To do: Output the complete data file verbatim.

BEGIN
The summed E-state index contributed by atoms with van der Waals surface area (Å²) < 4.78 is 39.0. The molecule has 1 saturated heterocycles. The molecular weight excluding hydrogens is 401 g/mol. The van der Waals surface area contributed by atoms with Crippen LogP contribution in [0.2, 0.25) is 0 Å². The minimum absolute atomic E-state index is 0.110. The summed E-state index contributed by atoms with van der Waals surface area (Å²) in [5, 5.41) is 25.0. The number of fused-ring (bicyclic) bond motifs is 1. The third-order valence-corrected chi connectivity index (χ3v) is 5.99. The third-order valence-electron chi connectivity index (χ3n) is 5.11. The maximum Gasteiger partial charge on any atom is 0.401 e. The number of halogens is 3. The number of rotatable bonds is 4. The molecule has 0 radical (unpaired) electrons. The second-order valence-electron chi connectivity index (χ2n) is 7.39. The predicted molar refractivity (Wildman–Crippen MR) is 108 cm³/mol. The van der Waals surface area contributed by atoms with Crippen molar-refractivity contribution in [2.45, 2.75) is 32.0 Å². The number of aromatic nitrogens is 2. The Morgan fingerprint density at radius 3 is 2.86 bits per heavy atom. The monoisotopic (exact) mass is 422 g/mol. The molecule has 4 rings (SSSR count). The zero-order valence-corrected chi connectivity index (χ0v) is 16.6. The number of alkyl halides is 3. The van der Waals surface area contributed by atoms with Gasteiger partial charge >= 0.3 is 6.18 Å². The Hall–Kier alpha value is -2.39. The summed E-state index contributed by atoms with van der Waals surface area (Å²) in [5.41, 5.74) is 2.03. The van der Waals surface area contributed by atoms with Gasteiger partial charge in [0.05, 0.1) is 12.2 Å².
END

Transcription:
The summed E-state index contributed by atoms with van der Waals surface area (Å²) < 4.78 is 39.0. The molecule has 1 saturated heterocycles. The molecular weight excluding hydrogens is 401 g/mol. The van der Waals surface area contributed by atoms with Crippen LogP contribution in [0.2, 0.25) is 0 Å². The minimum absolute atomic E-state index is 0.110. The summed E-state index contributed by atoms with van der Waals surface area (Å²) in [5, 5.41) is 25.0. The number of fused-ring (bicyclic) bond motifs is 1. The third-order valence-corrected chi connectivity index (χ3v) is 5.99. The third-order valence-electron chi connectivity index (χ3n) is 5.11. The maximum Gasteiger partial charge on any atom is 0.401 e. The number of halogens is 3. The number of rotatable bonds is 4. The molecule has 0 radical (unpaired) electrons. The second-order valence-electron chi connectivity index (χ2n) is 7.39. The predicted molar refractivity (Wildman–Crippen MR) is 108 cm³/mol. The van der Waals surface area contributed by atoms with Crippen molar-refractivity contribution in [2.45, 2.75) is 32.0 Å². The number of aromatic nitrogens is 2. The Morgan fingerprint density at radius 3 is 2.86 bits per heavy atom. The monoisotopic (exact) mass is 422 g/mol. The molecule has 4 rings (SSSR count). The zero-order valence-corrected chi connectivity index (χ0v) is 16.6. The number of alkyl halides is 3. The van der Waals surface area contributed by atoms with Gasteiger partial charge >= 0.3 is 6.18 Å². The Hall–Kier alpha value is -2.39. The summed E-state index contributed by atoms with van der Waals surface area (Å²) in [5.41, 5.74) is 2.03. The van der Waals surface area contributed by atoms with Gasteiger partial charge in [0.05, 0.1) is 12.2 Å².